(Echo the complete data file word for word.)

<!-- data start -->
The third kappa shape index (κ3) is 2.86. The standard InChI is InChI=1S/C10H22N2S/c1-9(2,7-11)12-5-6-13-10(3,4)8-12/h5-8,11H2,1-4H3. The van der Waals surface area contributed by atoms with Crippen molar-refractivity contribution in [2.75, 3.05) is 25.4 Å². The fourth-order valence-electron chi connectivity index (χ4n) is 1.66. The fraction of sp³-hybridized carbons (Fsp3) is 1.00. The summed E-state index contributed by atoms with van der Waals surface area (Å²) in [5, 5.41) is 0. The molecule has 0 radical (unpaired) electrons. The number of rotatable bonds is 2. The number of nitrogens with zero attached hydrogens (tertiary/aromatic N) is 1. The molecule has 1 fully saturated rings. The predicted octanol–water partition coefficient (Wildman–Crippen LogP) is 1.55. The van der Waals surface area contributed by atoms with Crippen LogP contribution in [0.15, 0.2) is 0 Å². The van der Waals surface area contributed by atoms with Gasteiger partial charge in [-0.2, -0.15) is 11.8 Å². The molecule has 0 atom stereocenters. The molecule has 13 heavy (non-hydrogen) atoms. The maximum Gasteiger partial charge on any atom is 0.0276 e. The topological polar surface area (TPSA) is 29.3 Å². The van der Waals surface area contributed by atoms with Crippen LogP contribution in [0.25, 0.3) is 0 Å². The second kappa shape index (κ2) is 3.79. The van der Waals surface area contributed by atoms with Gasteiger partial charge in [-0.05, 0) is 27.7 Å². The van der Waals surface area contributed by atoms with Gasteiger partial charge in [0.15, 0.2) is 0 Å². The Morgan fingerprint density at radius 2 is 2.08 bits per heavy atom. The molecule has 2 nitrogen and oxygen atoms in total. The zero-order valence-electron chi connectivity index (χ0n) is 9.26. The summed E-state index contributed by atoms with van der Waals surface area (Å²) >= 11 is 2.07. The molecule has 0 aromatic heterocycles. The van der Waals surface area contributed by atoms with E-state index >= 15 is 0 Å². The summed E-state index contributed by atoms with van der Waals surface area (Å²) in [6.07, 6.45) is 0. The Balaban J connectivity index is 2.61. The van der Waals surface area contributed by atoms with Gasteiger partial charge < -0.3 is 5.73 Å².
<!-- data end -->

The third kappa shape index (κ3) is 2.86. The standard InChI is InChI=1S/C10H22N2S/c1-9(2,7-11)12-5-6-13-10(3,4)8-12/h5-8,11H2,1-4H3. The van der Waals surface area contributed by atoms with Crippen molar-refractivity contribution in [2.75, 3.05) is 25.4 Å². The fourth-order valence-electron chi connectivity index (χ4n) is 1.66. The fraction of sp³-hybridized carbons (Fsp3) is 1.00. The summed E-state index contributed by atoms with van der Waals surface area (Å²) in [5, 5.41) is 0. The molecule has 0 radical (unpaired) electrons. The number of rotatable bonds is 2. The number of nitrogens with zero attached hydrogens (tertiary/aromatic N) is 1. The molecule has 1 fully saturated rings. The predicted octanol–water partition coefficient (Wildman–Crippen LogP) is 1.55. The van der Waals surface area contributed by atoms with Crippen LogP contribution in [0.15, 0.2) is 0 Å². The van der Waals surface area contributed by atoms with Gasteiger partial charge in [-0.2, -0.15) is 11.8 Å². The molecule has 0 atom stereocenters. The molecule has 13 heavy (non-hydrogen) atoms. The maximum Gasteiger partial charge on any atom is 0.0276 e. The topological polar surface area (TPSA) is 29.3 Å². The van der Waals surface area contributed by atoms with Crippen LogP contribution in [0.25, 0.3) is 0 Å². The second kappa shape index (κ2) is 3.79. The van der Waals surface area contributed by atoms with Gasteiger partial charge in [-0.05, 0) is 27.7 Å². The van der Waals surface area contributed by atoms with Gasteiger partial charge in [0.15, 0.2) is 0 Å². The Morgan fingerprint density at radius 2 is 2.08 bits per heavy atom. The molecule has 2 nitrogen and oxygen atoms in total. The zero-order valence-electron chi connectivity index (χ0n) is 9.26. The summed E-state index contributed by atoms with van der Waals surface area (Å²) >= 11 is 2.07. The molecule has 0 aromatic heterocycles. The van der Waals surface area contributed by atoms with E-state index >= 15 is 0 Å². The summed E-state index contributed by atoms with van der Waals surface area (Å²) in [6.07, 6.45) is 0. The Balaban J connectivity index is 2.61. The van der Waals surface area contributed by atoms with Gasteiger partial charge < -0.3 is 5.73 Å².